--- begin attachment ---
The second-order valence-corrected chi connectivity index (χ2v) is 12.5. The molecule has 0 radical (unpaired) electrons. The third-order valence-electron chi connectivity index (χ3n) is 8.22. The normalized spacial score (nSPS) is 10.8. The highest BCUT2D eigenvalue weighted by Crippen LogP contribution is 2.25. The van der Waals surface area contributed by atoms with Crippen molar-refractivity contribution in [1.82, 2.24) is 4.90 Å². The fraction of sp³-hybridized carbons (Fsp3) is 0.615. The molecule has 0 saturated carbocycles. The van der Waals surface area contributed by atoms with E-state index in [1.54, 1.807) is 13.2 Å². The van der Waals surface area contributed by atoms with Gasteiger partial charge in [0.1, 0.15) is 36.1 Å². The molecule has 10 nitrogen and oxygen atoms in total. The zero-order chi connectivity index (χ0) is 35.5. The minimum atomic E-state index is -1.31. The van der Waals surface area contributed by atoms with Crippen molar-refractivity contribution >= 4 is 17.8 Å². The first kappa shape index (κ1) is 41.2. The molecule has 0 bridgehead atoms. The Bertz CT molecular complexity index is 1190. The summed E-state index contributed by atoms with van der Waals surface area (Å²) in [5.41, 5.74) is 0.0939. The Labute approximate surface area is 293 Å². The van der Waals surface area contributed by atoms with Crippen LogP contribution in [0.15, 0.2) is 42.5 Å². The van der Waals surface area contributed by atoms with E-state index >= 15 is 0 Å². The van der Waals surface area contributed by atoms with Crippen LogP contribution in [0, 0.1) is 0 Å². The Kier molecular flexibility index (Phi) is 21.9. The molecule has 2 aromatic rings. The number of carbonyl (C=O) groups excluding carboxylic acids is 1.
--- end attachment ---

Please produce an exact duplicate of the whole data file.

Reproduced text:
The second-order valence-corrected chi connectivity index (χ2v) is 12.5. The molecule has 0 radical (unpaired) electrons. The third-order valence-electron chi connectivity index (χ3n) is 8.22. The normalized spacial score (nSPS) is 10.8. The highest BCUT2D eigenvalue weighted by Crippen LogP contribution is 2.25. The van der Waals surface area contributed by atoms with Crippen molar-refractivity contribution in [1.82, 2.24) is 4.90 Å². The fraction of sp³-hybridized carbons (Fsp3) is 0.615. The molecule has 0 saturated carbocycles. The van der Waals surface area contributed by atoms with E-state index in [1.54, 1.807) is 13.2 Å². The van der Waals surface area contributed by atoms with Gasteiger partial charge in [0.1, 0.15) is 36.1 Å². The molecule has 10 nitrogen and oxygen atoms in total. The zero-order chi connectivity index (χ0) is 35.5. The minimum atomic E-state index is -1.31. The van der Waals surface area contributed by atoms with Crippen molar-refractivity contribution >= 4 is 17.8 Å². The first kappa shape index (κ1) is 41.2. The molecule has 0 bridgehead atoms. The Bertz CT molecular complexity index is 1190. The summed E-state index contributed by atoms with van der Waals surface area (Å²) in [5.41, 5.74) is 0.0939. The Labute approximate surface area is 293 Å². The van der Waals surface area contributed by atoms with Crippen LogP contribution in [0.15, 0.2) is 42.5 Å². The van der Waals surface area contributed by atoms with E-state index >= 15 is 0 Å². The van der Waals surface area contributed by atoms with Crippen LogP contribution in [0, 0.1) is 0 Å². The Kier molecular flexibility index (Phi) is 21.9. The molecule has 2 aromatic rings. The number of carbonyl (C=O) groups excluding carboxylic acids is 1.